Our ‘Enry’s Ferrari gets auctioned off

News Desk (08 December, 2016)

The car owned by Henry in the early 1980s visited the Fellowship Inn on the Bellingham Estate in Lewisham where he trained before his knockdown of Muhammad Ali on June 18, 1963

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Boxing legend Sir Henry Cooper’s 1973 Ferrari 365 GT and a pair of signed gloves went under the hammer at a Coys auction this week, as part of their yearly True Greats auction.

The car owned by Henry in the early 1980s visited the Fellowship Inn on the Bellingham Estate in Lewisham where he trained before his knockdown of Muhammad Ali on June 18, 1963.

A model statue of Henry was also flogged to raise money for the London Ex-Boxers Association.

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Henry later became friends with Ali, who passed away this year, who admitted he was hit so hard in fight that “his ancestors in Africa felt it.”

Following his retirement from the sport, Henry continued his career as a television and radio personality and to date remains the only boxer to be awarded a knighthood.

Chris Routledge, CEO of Coys, said: “He loved his cars, was a great motorsport enthusiast and at one point even did some club racing alongside his great friend Graham Hill.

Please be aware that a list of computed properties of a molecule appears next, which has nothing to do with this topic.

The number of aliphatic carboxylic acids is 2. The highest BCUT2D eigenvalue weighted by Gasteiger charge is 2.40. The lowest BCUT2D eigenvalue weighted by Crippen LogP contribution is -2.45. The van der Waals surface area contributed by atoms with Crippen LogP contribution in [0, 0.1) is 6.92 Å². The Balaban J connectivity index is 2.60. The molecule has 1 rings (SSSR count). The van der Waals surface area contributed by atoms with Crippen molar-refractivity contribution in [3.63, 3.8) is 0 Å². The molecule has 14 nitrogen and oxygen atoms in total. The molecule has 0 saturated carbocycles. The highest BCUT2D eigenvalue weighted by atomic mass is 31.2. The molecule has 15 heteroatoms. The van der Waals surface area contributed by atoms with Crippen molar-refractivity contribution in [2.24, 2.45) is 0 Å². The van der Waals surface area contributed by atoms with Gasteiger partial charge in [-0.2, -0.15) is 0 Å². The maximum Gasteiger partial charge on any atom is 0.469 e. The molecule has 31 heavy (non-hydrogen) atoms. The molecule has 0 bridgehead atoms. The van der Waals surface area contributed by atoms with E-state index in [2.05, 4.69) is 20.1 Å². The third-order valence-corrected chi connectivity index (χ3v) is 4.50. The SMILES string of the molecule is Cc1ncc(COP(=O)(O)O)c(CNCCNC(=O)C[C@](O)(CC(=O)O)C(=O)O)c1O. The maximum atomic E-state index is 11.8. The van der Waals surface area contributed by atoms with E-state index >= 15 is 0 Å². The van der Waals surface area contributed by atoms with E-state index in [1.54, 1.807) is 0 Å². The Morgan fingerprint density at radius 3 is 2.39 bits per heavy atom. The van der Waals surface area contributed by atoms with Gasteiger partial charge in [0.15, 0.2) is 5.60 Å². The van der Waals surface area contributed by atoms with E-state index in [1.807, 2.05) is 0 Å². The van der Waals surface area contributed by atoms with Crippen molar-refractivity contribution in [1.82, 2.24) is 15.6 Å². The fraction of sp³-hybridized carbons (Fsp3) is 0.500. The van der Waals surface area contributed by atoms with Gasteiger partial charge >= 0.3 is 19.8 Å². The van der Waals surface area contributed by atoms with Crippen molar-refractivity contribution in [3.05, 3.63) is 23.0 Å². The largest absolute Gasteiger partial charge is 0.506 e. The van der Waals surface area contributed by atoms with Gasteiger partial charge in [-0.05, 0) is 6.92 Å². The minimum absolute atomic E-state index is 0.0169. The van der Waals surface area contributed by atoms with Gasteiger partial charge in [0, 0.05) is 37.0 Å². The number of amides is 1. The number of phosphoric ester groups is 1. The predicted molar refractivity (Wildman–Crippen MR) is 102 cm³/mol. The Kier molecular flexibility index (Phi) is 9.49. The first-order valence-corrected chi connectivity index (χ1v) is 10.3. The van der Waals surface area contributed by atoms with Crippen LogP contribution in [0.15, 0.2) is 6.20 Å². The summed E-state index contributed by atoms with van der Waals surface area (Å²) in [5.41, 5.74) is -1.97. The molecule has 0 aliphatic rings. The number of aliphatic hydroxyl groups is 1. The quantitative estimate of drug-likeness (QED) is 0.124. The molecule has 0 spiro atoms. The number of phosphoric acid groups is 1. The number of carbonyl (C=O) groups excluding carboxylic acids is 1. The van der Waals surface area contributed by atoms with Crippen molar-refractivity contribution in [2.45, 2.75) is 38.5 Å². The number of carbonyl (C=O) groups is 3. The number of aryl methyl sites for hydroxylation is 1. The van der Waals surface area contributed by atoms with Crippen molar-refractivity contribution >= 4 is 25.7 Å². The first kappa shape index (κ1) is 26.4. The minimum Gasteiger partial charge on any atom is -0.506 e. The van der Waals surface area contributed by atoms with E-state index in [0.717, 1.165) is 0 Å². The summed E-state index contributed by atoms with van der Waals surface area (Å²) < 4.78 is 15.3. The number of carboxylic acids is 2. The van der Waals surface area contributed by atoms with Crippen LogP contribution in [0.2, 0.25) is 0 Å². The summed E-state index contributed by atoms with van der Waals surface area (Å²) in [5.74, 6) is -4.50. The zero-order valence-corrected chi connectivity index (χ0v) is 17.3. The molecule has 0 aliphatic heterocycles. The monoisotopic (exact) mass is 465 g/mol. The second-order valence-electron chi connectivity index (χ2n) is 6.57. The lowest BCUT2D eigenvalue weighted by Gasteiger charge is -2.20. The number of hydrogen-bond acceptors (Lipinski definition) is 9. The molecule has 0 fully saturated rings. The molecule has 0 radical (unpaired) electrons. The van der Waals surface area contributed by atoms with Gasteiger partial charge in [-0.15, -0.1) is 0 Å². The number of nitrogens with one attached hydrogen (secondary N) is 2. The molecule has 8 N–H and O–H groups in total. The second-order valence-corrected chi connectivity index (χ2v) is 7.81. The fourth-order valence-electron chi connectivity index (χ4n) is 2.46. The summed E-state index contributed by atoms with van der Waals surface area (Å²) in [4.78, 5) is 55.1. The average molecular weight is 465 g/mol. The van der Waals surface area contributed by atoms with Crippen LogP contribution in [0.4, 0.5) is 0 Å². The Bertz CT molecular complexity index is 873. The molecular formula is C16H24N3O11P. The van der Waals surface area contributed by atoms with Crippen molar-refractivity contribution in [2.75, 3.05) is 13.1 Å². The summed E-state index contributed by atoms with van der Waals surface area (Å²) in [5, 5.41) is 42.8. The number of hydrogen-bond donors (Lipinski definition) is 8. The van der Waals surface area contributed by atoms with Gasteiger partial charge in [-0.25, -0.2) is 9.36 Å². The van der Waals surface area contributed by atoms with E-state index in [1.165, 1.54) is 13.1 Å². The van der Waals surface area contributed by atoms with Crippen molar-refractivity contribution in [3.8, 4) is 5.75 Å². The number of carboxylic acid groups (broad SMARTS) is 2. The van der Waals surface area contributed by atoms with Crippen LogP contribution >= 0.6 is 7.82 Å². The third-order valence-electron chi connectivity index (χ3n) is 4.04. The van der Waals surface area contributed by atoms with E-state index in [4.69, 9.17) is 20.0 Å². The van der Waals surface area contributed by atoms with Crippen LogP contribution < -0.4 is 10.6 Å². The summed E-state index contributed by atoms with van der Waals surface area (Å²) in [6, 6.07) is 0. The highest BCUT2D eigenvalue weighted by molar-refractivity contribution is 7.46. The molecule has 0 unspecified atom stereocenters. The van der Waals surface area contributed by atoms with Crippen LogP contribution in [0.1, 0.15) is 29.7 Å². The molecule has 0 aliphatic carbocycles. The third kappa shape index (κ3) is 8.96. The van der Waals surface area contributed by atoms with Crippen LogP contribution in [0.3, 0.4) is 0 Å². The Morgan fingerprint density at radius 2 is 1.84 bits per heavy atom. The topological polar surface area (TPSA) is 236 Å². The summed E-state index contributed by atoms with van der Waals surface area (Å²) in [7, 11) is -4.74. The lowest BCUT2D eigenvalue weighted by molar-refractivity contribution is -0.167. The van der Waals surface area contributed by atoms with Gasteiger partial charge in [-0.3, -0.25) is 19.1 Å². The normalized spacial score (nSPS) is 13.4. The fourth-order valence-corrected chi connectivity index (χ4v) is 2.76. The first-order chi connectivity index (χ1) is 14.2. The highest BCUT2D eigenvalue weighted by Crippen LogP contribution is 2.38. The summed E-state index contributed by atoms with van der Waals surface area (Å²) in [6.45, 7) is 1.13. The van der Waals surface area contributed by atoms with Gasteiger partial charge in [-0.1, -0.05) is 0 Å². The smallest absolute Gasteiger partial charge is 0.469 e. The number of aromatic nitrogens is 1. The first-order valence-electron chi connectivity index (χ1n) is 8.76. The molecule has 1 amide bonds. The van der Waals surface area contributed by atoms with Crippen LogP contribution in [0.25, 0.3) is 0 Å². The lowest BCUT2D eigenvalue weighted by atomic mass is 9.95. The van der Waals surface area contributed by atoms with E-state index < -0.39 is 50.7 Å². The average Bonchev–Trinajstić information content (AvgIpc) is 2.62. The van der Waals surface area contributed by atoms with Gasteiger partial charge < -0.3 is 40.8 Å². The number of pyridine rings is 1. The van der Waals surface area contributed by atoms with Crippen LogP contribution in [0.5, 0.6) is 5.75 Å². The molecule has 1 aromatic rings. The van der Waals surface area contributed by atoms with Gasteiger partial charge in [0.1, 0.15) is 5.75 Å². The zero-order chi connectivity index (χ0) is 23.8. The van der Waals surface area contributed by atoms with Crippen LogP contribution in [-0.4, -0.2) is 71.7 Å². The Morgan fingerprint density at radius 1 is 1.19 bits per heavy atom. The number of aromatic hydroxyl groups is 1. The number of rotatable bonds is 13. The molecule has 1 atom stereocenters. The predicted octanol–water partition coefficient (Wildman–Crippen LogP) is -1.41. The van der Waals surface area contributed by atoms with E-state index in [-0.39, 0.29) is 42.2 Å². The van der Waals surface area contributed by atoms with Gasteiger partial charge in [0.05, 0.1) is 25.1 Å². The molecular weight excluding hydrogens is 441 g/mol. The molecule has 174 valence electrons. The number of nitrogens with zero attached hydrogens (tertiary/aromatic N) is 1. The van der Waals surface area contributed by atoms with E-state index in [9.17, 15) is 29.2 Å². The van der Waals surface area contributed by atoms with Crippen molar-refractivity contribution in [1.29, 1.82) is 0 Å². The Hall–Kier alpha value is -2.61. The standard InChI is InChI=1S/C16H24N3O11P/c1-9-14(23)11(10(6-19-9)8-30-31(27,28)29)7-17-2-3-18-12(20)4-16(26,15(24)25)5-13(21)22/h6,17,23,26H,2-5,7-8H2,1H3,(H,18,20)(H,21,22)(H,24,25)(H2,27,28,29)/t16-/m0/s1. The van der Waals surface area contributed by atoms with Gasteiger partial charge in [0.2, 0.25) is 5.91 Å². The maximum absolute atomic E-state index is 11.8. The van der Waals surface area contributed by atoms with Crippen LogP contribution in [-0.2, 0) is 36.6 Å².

“Known as Enry’s Ferrari by various marque specialists, the provenance of this car makes it a sound investment and could be the ideal Christmas treat for discerning collectors.”

Henry, who passed away on May 1 2011 aged 77, used to train in the Thomas a Becket pub on the Old Kent Road during his career as a boxer.

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Despite his few boxing successes, his popularity was huge among the British public, with him being named Sports Personality of the Year twice, and heading flu jab campaigns for the NHS.

John Samuel, a friend of Henry’s, said after his death: “When asked to explain Henry’s enduring popularity, I would explain that if he were to be offered £10,000 to make an after-dinner speech, and it clashed with an unpaid appearance at a boys’ club when he had given his word that he would attend, Henry would unhesitatingly refuse the fat cheque and be there for the youngsters.

“He was a good boxer, but an outstanding man.”

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